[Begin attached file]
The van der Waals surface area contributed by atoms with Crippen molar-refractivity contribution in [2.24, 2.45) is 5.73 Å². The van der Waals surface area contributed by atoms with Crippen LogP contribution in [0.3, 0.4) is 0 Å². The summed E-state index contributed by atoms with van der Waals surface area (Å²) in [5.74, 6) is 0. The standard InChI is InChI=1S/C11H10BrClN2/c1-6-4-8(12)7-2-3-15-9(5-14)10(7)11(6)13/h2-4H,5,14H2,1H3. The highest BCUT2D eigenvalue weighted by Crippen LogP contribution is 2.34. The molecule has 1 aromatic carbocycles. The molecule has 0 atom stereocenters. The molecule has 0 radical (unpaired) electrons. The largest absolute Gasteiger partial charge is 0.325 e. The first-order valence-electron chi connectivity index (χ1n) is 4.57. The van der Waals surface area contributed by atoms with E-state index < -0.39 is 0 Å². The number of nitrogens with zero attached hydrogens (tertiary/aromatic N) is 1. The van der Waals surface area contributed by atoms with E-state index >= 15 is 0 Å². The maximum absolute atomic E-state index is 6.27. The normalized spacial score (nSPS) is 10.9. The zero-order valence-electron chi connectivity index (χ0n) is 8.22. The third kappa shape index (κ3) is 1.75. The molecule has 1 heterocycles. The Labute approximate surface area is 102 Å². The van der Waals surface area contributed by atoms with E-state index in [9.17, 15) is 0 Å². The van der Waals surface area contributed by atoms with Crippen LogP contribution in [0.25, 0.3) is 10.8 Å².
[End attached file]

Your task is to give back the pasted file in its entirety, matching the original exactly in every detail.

The van der Waals surface area contributed by atoms with Crippen molar-refractivity contribution in [2.24, 2.45) is 5.73 Å². The van der Waals surface area contributed by atoms with Crippen LogP contribution in [0.3, 0.4) is 0 Å². The summed E-state index contributed by atoms with van der Waals surface area (Å²) in [5.74, 6) is 0. The standard InChI is InChI=1S/C11H10BrClN2/c1-6-4-8(12)7-2-3-15-9(5-14)10(7)11(6)13/h2-4H,5,14H2,1H3. The highest BCUT2D eigenvalue weighted by Crippen LogP contribution is 2.34. The molecule has 1 aromatic carbocycles. The molecule has 0 atom stereocenters. The molecule has 0 radical (unpaired) electrons. The largest absolute Gasteiger partial charge is 0.325 e. The first-order valence-electron chi connectivity index (χ1n) is 4.57. The van der Waals surface area contributed by atoms with E-state index < -0.39 is 0 Å². The number of nitrogens with zero attached hydrogens (tertiary/aromatic N) is 1. The van der Waals surface area contributed by atoms with E-state index >= 15 is 0 Å². The maximum absolute atomic E-state index is 6.27. The normalized spacial score (nSPS) is 10.9. The zero-order valence-electron chi connectivity index (χ0n) is 8.22. The third kappa shape index (κ3) is 1.75. The molecule has 1 heterocycles. The Labute approximate surface area is 102 Å². The van der Waals surface area contributed by atoms with E-state index in [9.17, 15) is 0 Å². The van der Waals surface area contributed by atoms with Crippen LogP contribution in [0.25, 0.3) is 10.8 Å².